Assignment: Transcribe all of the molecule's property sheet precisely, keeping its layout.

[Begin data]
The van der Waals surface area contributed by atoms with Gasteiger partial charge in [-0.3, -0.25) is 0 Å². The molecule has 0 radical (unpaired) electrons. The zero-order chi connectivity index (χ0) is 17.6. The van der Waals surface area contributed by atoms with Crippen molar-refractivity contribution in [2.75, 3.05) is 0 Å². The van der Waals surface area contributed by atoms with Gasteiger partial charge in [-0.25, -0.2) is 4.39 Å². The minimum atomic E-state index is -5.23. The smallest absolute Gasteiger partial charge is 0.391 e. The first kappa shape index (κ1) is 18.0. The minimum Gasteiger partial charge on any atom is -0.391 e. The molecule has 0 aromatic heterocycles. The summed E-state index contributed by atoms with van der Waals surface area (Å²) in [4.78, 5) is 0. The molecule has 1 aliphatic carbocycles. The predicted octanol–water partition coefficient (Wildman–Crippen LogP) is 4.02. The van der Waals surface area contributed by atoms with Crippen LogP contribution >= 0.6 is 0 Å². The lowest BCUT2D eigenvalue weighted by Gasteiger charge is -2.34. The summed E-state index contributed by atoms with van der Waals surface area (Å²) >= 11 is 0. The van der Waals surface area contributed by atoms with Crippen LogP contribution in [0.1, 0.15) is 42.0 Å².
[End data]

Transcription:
The van der Waals surface area contributed by atoms with Gasteiger partial charge in [-0.3, -0.25) is 0 Å². The molecule has 0 radical (unpaired) electrons. The zero-order chi connectivity index (χ0) is 17.6. The van der Waals surface area contributed by atoms with Crippen molar-refractivity contribution in [2.75, 3.05) is 0 Å². The van der Waals surface area contributed by atoms with Gasteiger partial charge in [-0.25, -0.2) is 4.39 Å². The minimum atomic E-state index is -5.23. The smallest absolute Gasteiger partial charge is 0.391 e. The first kappa shape index (κ1) is 18.0. The minimum Gasteiger partial charge on any atom is -0.391 e. The molecule has 0 aromatic heterocycles. The summed E-state index contributed by atoms with van der Waals surface area (Å²) in [4.78, 5) is 0. The molecule has 1 aliphatic carbocycles. The predicted octanol–water partition coefficient (Wildman–Crippen LogP) is 4.02. The van der Waals surface area contributed by atoms with Crippen LogP contribution >= 0.6 is 0 Å². The lowest BCUT2D eigenvalue weighted by Gasteiger charge is -2.34. The summed E-state index contributed by atoms with van der Waals surface area (Å²) >= 11 is 0. The van der Waals surface area contributed by atoms with Crippen LogP contribution in [0.1, 0.15) is 42.0 Å².